Mark Levinson No.37 CD transport & No.36S D/A converter Measurements part 2

Fig.6 shows the results of the Levinson decoding a 1kHz, undithered 16-bit sinewave at $90.31dBFS. This is an excellent result. Though there is some noise (as there always is at such low levels), the ideal stairstep response is clearly visible. Most CD players and D/A converters do far worse on this test.

Fig.6 Mark Levinson No.36S, waveform of undithered 1kHz sinewave at -90.31dBFS (16-bit data).

The noise modulation as a function of signal level vs frequency is plotted in fig.7. The more tightly clustered the results here—plotted for five low-level signals from -60dBFS to -100dBFS—the better. While the clustering here is not the best we have seen, the overall result is at such an extremely low level where the curves diverge that the audible significance of better clustering might be seriously disputed.

Fig.7 Mark Levinson No.36S, noise modulation, -60dBFS to -100dBFS (10dB/vertical div.).

Feeding a full-scale combined 19kHz plus 20kHz signal into the Levinson and performing a Fast Fourier Transform analysis of the output results in the intermodulation plot shown in fig.8. The artifacts are very low, with the highest—at 18 and 21kHz—over 80dB down (less than 0.01%).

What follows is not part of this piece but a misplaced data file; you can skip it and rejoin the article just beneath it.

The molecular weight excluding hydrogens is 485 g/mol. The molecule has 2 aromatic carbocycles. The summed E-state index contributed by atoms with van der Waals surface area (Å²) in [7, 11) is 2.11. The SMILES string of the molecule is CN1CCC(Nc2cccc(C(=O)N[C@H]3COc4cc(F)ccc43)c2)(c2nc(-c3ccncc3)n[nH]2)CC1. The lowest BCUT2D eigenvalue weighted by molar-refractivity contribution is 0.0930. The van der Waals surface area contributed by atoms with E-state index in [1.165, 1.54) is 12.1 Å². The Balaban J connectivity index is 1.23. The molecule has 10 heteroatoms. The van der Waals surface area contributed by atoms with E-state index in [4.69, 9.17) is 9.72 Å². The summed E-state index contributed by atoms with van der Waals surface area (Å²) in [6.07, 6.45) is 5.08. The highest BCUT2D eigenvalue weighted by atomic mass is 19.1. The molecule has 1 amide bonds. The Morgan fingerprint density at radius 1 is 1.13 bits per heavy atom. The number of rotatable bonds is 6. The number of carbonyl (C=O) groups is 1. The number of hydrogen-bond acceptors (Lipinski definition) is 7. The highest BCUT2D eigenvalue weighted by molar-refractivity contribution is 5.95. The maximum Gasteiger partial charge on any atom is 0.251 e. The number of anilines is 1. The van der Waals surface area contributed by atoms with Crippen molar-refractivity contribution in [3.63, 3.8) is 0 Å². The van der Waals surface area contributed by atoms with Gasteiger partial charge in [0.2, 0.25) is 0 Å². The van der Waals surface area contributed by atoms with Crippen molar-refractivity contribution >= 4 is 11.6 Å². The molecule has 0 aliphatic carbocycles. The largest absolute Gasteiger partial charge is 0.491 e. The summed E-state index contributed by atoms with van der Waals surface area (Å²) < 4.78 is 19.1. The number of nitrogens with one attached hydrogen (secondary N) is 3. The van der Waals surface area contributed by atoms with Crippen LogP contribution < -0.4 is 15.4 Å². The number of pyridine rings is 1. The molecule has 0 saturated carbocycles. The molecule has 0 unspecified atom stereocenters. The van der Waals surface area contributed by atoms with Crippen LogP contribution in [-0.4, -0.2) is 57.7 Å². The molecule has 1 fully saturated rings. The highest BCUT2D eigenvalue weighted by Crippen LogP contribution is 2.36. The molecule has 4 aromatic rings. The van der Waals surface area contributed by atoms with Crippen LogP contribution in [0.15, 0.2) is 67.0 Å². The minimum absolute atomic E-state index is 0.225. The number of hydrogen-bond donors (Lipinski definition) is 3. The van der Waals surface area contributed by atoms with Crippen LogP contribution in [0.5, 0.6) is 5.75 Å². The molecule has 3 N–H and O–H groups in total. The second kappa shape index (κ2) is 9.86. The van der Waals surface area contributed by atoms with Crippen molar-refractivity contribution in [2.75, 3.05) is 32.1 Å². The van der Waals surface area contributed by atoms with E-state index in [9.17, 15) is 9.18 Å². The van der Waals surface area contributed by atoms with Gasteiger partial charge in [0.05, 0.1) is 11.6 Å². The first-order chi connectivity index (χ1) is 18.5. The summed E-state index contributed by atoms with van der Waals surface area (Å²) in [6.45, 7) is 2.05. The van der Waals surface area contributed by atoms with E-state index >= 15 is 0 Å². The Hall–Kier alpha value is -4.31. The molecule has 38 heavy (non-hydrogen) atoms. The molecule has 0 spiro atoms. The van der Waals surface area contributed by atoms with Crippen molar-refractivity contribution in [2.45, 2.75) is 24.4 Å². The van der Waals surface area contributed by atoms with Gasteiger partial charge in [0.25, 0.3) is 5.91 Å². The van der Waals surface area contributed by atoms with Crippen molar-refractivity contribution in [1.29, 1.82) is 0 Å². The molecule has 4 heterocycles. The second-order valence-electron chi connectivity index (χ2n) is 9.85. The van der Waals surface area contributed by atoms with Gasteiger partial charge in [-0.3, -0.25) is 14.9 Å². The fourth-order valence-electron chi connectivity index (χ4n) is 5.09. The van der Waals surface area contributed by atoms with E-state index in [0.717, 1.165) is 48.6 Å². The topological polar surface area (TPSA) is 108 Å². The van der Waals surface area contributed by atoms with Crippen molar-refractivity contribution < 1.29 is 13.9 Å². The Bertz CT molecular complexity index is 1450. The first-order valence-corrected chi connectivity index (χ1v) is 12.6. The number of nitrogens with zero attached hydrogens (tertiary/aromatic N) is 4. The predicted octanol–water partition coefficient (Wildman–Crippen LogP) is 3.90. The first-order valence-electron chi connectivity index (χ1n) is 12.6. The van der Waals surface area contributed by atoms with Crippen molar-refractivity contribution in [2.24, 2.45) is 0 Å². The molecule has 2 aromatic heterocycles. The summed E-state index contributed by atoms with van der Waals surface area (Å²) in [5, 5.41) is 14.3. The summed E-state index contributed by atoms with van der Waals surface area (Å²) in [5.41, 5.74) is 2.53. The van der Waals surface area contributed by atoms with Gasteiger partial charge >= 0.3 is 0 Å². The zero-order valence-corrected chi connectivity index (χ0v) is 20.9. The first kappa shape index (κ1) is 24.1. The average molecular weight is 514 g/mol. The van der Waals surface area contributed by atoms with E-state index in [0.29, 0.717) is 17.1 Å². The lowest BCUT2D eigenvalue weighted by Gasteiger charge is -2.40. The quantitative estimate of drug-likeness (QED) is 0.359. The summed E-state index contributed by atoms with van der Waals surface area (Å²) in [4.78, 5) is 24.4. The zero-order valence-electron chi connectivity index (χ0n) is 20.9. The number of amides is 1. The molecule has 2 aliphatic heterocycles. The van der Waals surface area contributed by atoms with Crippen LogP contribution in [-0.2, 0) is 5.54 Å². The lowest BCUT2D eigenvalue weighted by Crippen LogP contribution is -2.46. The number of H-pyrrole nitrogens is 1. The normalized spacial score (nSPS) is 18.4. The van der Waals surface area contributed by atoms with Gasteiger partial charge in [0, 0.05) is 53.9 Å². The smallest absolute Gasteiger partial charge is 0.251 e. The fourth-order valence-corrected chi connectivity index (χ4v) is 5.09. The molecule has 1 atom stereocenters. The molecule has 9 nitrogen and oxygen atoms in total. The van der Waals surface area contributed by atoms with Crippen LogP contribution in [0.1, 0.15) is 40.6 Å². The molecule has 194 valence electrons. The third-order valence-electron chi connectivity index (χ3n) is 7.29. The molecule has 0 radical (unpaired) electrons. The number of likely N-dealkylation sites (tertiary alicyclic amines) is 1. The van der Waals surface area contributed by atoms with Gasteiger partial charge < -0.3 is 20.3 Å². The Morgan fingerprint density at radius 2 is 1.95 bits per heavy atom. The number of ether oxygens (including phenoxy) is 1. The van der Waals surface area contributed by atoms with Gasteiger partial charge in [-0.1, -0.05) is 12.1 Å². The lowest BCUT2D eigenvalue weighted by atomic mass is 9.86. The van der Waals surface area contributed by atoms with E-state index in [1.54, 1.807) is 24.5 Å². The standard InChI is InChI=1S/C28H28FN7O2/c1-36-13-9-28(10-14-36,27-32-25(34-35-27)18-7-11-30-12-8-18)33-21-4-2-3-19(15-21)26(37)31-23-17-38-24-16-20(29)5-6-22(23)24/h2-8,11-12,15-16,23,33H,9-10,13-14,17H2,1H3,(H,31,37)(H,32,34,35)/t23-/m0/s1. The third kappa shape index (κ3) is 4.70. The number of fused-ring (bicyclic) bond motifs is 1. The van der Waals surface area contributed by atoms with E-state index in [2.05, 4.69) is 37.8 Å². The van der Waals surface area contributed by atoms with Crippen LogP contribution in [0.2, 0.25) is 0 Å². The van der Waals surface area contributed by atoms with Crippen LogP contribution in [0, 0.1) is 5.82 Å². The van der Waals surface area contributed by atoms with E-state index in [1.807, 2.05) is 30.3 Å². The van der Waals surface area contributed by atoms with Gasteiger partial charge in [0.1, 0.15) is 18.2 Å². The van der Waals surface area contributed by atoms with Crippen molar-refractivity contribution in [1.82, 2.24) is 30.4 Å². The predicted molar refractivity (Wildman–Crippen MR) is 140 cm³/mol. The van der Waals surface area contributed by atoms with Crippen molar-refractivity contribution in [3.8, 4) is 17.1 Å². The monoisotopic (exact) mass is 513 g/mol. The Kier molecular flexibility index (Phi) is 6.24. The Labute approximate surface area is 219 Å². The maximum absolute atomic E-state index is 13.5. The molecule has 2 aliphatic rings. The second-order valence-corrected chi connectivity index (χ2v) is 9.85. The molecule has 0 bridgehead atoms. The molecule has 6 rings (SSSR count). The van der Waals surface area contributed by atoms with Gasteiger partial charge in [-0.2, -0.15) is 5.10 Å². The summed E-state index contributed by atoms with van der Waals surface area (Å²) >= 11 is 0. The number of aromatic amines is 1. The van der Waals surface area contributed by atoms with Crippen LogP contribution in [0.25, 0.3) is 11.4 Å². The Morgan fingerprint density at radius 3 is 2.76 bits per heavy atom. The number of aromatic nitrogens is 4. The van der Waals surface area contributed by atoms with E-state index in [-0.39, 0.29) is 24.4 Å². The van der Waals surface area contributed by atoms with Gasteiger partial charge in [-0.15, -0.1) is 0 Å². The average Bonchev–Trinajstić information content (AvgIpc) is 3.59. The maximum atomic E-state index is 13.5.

Fig.8 Mark Levinson No.36S, HF intermodulation spectrum, DC-22kHz, 19+20kHz at 0dBFS (linear frequency scale, 20dB/vertical div.).

Robert Harley checked out the jitter on the No.36S using our Meitner LIM Detector with the PS Audio Lambda transport and cable we use for all of our jitter measurements. Fig.9 is the No.36S's jitter spectrum responding to a 1kHz, 0dBFS sinewave; fig.10 is the spectrum when processing all zeros (digital silence). The jitter components in fig.9 are visible at multiples of the signal frequency, but are low in level. The only significant component in the "digital silence" jitter in fig.10 is at 7.35kHz—the subcode rate jitter, which appears in all similar jitter measurements we have taken and is not a flaw in the converter. The RMS jitter in these two figures was so low that RH had difficulty separating it from the inherent jitter in the measuring devices. He estimated the RMS jitter at 12 picoseconds (fig.9) and 8ps (fig.10).

Fig.9 Mark Levinson No.36S, word-clock jitter spectrum, DC-20kHz, when processing 1kHz sinewave at 0dBFS; PS Audio Lambda transport (linear frequency scale, 10dB/vertical div., 0dB=1ns).

Fig.10 Mark Levinson No.36S, word-clock jitter spectrum, DC-20kHz, when processing digital silence; PS Audio Lambda transport (linear frequency scale, 10dB/vertical div., 0dB=1ns).

Fig.11 shows the result of the most difficult test, with an input of 1kHz at -90dBFS. While there are more jitter components visible here, the RMS jitter only increased to 60ps. We have never measured jitter any lower than this. In my judgment, we are here well below the level at which jitter might be audibly significant in any way. Though it's unlikely we will ever be able to eliminate jitter entirely, the No.36S comes about as close as we might hope to come to jitterless operation at any even remotely affordable cost.

Fig.11 Mark Levinson No.36S, word-clock jitter spectrum, DC-20kHz, when processing 1kHz sinewave at -90dBFS; PS Audio Lambda transport (linear frequency scale, 10dB/vertical div., 0dB=1ns).

The sort of measurements produced by the No.36S are hard to say anything very significant about: They're just too good to criticize.—Thomas J. Norton

COMPANY INFO
Mark Levinson
P.O. Box 781
Middletown, CT 06457
(860) 346-0896
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